Manchester County Court Judge Claire Evans ruled in favour of Franklin Graham and the Billy Graham Evangelistic Association (BGEA) in the Lancashire Festival of Hope advertising campaign case.

In 2018, the English city of Blackpool hosted the evangelistic event, which was attended by 9,000 people. To promote the event, the BGEA put adverts for the festival on local public buses.

However, just one day after the campaign began, the posters were removed by Blackpool Council and the local transport company, “as a result of us listening and acting on customer and public feedback which we aim to do at all times,” said Jane Cole, Managing Director at Blackpool Transport.

“Blackpool Transport is a proud ongoing supporter of the Pride and LGBT communities and in no way did we intend to cause any distress or upset. All buses carrying the advert will remain off the road until they have been removed,” she added.

Furthermore, days before the removal of the ads, many people had protested on social media and signed an online petition calling on the government to ban Graham's entry to the UK, because his views about Islam and homosexuality were “likely to promote prejudice and hatred.”

Labour MP Gordon Marsden said in an interview with local television BBC Lancashire that some of Graham's previous comments were “incompatible with what Jesus said in the Bible”.

“A wholesale disregard for the right to freedom of expression”

The organizers of the event decided to take legal action and Franklin Graham assured that he went to Blackpool “to preach about a Saviour, Jesus Christ who can make a difference in our lives if we put our faith and trust in Him… We're not here to preach against anyone, we're here to talk about God”.

Now, the Manchester County Court has published a 35-page document, in which the judge Claire Evans ruled that Blackpool “had a wholesale disregard for the right to freedom of expression. It gave a preference to the rights and opinions of one part of the community without having any regard for the rights of the organizers and of those who shared its religious beliefs.”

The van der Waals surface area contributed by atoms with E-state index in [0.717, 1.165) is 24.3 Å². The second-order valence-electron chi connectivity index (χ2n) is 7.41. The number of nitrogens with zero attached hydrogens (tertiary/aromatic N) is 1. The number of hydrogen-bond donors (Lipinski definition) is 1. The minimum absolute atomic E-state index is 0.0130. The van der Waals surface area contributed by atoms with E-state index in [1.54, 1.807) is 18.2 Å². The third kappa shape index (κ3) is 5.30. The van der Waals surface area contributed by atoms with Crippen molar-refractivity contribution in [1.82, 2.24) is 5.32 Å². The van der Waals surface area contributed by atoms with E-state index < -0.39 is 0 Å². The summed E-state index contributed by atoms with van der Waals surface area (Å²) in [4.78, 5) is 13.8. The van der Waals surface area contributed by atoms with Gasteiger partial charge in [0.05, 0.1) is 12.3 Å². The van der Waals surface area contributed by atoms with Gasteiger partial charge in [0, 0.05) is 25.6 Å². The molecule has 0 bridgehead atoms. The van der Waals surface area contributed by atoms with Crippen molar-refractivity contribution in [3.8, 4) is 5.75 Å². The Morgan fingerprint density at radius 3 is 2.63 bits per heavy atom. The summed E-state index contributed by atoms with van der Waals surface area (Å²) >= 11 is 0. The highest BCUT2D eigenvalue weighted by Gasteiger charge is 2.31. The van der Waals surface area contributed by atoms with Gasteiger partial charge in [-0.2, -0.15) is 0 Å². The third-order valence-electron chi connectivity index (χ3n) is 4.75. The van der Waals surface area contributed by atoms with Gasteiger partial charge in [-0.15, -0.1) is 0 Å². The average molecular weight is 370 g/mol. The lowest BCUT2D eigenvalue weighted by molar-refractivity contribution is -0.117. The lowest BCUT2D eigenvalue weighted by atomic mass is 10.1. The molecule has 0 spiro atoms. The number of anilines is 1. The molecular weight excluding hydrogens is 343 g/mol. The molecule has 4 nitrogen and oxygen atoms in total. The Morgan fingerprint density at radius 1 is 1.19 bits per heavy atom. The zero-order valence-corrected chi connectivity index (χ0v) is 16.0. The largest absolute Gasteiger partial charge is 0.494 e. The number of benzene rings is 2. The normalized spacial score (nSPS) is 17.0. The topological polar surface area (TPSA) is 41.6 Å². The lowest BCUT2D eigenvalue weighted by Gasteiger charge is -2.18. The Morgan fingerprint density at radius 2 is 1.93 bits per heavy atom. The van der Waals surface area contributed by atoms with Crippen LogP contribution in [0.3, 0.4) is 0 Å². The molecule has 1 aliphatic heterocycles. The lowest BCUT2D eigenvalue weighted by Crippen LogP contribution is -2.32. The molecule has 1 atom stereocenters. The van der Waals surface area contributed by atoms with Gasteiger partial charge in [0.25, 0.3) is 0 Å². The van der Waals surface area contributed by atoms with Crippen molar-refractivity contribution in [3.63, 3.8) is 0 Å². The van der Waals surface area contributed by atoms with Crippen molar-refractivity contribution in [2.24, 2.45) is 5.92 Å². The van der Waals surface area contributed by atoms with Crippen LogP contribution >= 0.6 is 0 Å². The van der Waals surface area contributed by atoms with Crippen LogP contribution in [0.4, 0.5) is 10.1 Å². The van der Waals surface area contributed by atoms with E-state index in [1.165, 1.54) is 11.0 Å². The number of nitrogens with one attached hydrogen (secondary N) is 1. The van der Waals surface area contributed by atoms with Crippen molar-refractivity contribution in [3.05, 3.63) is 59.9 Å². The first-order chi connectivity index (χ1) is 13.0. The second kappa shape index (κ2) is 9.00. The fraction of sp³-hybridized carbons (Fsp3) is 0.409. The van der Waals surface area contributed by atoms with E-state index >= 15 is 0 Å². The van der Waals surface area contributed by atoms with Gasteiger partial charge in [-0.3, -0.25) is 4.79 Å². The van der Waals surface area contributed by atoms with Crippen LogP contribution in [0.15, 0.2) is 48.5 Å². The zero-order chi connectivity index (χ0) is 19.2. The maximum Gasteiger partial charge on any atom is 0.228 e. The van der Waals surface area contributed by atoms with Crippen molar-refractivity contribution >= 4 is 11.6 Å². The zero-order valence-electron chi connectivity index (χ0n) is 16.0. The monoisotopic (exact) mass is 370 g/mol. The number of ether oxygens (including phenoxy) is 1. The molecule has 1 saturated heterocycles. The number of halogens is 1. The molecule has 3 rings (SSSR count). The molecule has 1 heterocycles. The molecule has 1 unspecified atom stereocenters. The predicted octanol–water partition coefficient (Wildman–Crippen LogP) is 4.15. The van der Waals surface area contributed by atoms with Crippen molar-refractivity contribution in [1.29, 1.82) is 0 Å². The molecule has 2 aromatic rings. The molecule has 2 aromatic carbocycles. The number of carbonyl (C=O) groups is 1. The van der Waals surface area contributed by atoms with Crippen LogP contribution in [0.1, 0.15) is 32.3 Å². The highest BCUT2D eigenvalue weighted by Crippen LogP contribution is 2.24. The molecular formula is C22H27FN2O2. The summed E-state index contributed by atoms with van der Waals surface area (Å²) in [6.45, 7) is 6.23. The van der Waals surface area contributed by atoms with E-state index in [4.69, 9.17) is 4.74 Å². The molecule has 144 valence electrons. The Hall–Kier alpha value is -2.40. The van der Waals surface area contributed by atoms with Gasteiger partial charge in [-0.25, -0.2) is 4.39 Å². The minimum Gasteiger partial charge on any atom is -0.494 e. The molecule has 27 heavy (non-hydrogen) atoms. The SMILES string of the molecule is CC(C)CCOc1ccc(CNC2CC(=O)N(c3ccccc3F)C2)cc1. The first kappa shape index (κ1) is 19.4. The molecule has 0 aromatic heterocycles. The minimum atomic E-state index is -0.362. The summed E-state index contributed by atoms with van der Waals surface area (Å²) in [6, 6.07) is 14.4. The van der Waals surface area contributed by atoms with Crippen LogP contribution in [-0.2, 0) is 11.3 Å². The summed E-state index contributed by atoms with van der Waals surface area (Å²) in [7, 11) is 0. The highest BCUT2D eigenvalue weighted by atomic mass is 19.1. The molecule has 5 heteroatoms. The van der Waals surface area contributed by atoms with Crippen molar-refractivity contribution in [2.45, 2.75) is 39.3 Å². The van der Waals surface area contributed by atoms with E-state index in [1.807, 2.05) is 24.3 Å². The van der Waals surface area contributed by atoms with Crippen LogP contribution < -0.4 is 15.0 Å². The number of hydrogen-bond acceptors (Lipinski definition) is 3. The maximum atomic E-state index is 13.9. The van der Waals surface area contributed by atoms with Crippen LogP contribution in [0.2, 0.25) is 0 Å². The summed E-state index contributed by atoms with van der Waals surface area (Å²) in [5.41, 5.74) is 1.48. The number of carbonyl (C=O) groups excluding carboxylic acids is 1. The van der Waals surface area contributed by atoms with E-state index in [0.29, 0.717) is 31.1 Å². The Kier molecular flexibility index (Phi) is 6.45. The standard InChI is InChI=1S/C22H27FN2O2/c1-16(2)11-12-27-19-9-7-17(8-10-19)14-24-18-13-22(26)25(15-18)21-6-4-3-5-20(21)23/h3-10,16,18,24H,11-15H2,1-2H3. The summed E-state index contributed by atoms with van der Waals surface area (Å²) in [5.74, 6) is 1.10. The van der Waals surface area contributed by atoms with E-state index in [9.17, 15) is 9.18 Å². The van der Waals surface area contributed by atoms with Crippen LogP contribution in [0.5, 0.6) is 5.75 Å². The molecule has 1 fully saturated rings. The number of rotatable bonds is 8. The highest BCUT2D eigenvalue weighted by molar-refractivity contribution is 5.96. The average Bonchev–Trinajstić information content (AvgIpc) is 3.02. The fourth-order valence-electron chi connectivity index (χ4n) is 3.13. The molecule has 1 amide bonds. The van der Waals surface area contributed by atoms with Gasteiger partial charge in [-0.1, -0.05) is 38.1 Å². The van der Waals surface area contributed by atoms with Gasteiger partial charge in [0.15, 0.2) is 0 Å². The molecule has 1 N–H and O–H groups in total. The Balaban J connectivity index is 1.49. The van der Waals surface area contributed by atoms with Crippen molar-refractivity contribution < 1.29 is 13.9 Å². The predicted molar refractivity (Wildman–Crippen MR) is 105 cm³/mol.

The judge also pointed out that Blackpool has also violated the Equality Act 2010, which makes it unlawful to discriminate against someone because of religion or belief. "This is the antithesis of the manner in which a public authority should behave in a democratic society.”


Franklin Graham told the newspaper The Charlotte Observer that he thanks God for the ruling because “it is a win for every Christian in the UK.”

James Barrett, Chairman of the board of directors for the BGEA UK underlined that “it is a significant day for religious liberty and freedom of speech.”

“The Court clearly affirmed that Christians and other people of faith who publicly express traditional religious views about marriage and human sexuality are protected by law,” he added.

In a joint statement, the council and Blackpool's local transport company said that “in light of the judgment, we will undertake a further review to determine whether any further changes need to be made.”

They also “reiterate that we remain committed to promoting equality and diversity, increasing respect, tolerance and understanding.”

The courts will now have to determine how much financial damage was caused to the festival organizers.


This story originally appeared at Evangelical Focus and is republished here with permission.